Holyfield: Pac can take Money

Evander
‘The Real Deal’ Holyfield agreed with the camp of ‘Fighter of the Decade’ Manny
Pacquiao that Floyd ‘Money’ Mayweather Jr’s demand for a 60-40 cut in revenues
if they eventually fight is unreasonable.

Holyfield,
a five-time world heavyweight champion, said Pacquiao is expected to draw more
people into a fight than Mayweather, which is why he should settle for purse parity.

“Pacquiao
has a big crowd of people that wants to see him win because of his good
attitude,” Holyfield said. He added one reason for the boxing community’s
interest in a Pacquiao-Mayweather match is that it’s shaping up as a battle
between good and bad.

“When
people see Pacquiao, they look at him as the good guy; they want to see him win
morally. These are the people that don’t like Mayweather, so what makes this
fight big is the ultimate good and evil,” he said.

Holyfield
is best remembered for his heavyweight clashes with Mike Tyson, whom he stopped
by technical knockout in their 1996 match to win the World Boxing Association
heavyweight crown.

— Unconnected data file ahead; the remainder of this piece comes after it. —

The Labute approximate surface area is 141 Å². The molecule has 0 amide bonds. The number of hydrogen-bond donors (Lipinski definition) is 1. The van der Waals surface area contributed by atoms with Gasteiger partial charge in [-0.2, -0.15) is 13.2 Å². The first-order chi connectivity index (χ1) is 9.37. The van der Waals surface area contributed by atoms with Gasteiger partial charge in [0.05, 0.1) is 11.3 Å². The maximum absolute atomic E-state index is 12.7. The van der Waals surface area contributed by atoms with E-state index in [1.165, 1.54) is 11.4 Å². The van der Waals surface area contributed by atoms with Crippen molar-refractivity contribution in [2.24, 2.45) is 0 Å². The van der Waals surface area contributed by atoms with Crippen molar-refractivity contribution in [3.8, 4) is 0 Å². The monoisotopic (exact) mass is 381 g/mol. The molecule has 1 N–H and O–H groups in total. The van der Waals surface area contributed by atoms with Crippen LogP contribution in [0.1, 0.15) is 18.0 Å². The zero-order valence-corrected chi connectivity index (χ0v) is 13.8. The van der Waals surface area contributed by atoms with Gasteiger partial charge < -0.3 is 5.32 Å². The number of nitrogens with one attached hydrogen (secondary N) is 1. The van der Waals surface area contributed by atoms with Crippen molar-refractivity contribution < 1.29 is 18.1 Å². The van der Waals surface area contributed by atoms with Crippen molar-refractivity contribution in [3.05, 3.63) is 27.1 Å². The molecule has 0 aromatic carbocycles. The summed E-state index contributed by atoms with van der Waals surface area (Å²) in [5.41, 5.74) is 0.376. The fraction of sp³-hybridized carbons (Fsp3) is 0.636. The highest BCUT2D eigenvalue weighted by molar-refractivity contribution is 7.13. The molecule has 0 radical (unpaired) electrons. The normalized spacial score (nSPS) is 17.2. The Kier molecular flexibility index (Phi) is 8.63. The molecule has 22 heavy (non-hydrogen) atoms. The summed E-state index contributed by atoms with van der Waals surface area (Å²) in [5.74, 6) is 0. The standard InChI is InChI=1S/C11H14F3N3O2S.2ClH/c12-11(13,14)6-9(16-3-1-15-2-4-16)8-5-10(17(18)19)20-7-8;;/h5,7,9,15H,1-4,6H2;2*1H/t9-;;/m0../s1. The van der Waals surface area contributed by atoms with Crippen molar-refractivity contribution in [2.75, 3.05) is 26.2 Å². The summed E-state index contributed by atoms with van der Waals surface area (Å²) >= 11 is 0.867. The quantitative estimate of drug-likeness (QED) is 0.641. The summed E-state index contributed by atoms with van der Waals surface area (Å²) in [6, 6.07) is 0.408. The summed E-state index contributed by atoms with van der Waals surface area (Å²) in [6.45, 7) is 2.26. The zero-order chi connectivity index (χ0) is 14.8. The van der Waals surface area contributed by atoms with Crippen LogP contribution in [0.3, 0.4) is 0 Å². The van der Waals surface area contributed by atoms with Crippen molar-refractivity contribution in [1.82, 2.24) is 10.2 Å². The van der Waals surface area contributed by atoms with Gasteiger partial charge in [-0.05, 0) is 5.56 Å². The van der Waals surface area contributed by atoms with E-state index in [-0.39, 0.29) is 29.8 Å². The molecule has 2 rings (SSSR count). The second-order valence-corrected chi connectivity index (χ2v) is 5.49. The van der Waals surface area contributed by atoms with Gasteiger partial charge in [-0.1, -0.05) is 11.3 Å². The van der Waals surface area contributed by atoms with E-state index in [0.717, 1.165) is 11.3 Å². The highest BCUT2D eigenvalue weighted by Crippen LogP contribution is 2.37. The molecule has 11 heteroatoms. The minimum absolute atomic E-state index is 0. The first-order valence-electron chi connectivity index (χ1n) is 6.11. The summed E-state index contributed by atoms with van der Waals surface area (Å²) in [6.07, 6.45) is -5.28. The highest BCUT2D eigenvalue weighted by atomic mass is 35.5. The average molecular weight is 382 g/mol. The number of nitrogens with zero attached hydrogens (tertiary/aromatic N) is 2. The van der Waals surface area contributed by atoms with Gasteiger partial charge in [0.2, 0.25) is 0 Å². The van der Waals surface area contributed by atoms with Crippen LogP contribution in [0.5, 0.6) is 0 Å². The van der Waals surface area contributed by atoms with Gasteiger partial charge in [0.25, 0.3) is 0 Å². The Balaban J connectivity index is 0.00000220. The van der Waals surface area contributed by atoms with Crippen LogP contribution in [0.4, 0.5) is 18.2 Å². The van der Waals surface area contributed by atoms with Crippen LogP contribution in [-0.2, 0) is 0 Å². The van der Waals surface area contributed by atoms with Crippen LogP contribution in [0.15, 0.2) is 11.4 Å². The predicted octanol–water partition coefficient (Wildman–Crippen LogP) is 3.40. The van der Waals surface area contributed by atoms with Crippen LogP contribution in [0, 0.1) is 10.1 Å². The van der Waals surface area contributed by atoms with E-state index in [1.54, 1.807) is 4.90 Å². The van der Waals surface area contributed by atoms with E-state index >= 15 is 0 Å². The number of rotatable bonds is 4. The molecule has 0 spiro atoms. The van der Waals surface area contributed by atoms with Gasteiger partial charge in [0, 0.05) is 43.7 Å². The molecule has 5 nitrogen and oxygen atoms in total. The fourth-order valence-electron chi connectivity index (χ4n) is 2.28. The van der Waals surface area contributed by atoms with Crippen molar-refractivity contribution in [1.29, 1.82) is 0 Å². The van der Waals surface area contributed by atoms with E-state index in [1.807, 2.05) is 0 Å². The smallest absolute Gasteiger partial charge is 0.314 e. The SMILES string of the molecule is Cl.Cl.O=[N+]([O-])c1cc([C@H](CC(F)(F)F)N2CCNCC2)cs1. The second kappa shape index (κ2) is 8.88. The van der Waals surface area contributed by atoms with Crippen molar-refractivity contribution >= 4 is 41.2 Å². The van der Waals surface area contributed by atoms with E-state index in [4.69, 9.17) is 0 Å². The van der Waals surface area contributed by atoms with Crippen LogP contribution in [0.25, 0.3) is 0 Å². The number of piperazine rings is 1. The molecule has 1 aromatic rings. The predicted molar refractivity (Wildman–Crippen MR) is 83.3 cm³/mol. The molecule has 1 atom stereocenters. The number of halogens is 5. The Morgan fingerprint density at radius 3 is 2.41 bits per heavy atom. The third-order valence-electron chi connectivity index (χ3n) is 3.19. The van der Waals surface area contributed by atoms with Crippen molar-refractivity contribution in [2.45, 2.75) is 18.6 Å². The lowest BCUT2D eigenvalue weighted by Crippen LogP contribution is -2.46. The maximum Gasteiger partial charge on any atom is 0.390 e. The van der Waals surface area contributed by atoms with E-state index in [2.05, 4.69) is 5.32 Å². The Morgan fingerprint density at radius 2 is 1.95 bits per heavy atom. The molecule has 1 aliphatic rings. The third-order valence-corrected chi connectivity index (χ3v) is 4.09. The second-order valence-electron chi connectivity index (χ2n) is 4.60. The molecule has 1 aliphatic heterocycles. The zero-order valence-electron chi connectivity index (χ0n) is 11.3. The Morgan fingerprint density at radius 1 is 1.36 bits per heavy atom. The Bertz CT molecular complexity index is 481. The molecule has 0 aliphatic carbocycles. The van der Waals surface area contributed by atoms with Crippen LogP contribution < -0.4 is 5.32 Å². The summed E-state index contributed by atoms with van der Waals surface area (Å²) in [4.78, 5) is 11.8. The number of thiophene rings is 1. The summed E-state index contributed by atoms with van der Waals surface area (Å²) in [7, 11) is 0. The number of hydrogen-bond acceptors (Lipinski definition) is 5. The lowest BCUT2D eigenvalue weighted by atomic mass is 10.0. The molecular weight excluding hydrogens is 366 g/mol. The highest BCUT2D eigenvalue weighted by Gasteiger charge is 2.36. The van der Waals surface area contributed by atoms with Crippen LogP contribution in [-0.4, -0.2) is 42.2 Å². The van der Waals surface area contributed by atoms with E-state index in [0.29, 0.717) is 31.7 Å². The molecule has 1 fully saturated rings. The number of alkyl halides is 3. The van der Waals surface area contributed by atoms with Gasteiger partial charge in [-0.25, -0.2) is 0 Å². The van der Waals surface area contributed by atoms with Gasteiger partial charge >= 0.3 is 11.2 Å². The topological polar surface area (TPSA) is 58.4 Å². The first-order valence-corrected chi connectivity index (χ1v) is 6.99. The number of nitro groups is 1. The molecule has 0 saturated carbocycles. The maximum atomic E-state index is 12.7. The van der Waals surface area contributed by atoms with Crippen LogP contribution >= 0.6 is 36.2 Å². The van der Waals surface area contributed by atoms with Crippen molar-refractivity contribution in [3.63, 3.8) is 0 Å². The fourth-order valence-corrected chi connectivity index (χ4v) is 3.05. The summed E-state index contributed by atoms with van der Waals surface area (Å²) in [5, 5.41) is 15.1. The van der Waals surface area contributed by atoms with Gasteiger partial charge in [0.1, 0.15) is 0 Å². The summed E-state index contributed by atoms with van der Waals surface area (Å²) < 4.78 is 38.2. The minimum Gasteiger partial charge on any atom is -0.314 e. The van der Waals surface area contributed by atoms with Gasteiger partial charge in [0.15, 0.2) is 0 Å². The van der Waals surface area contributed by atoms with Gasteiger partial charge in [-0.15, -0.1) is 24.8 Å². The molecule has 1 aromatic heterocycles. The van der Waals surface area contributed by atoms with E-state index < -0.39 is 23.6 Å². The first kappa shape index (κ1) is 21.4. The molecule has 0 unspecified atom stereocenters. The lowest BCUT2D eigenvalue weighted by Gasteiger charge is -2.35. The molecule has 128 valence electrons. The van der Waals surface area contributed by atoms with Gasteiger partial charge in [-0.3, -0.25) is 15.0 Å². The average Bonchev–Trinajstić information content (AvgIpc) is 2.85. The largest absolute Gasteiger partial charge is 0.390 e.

They
had a rematch the following year that ended in controversial fashion after
Tyson bit him in both ears in the third round. A portion of Holyfield’s right
ear was bitten off.

He
remains a sort of world champion at 47, currently holding the insignificant
World Boxing Federation heavyweight title.

Holyfield
thinks that while Mayweather is better than Pacquiao in terms of boxing skills,
the Filipino champ’s courage could get him the victory. “On paper you always
give it to Mayweather, but on personal ability and in a guy that fights through
and through, you would say Pacquiao. This is what makes this fight a toss-up,”
he said.

“Whoever
Pacquiao fights, he gives it his all. He’s not going to go in there and just
put on a show that’s not productive. I don’t think that 60-40 is going to
work.”

He
also frowned on his fellow American’s accusation that Pacquiao’s boxing success
has been fuelled by drug use. Mayweather’s camp had demanded Olympic-style drug
testing, which Pacquiao opposed. This led to the collapse of their earlier
negotiations. The Filipino later gave in to the demand, agreeing to undergo
blood testing 14 days before the fight, but that was still not good enough for
‘Money’, who wants testing on the day. That is why protracted negotiations for
the 13 November fight have stalled.

“Why
bring that steroid thing up? Either sit on the pot, or get off of the pot,”
said Mayweather. “If Manny is on something, they will catch him, but Mayweather
don’t make up the rules. Either fight the guy, or don’t.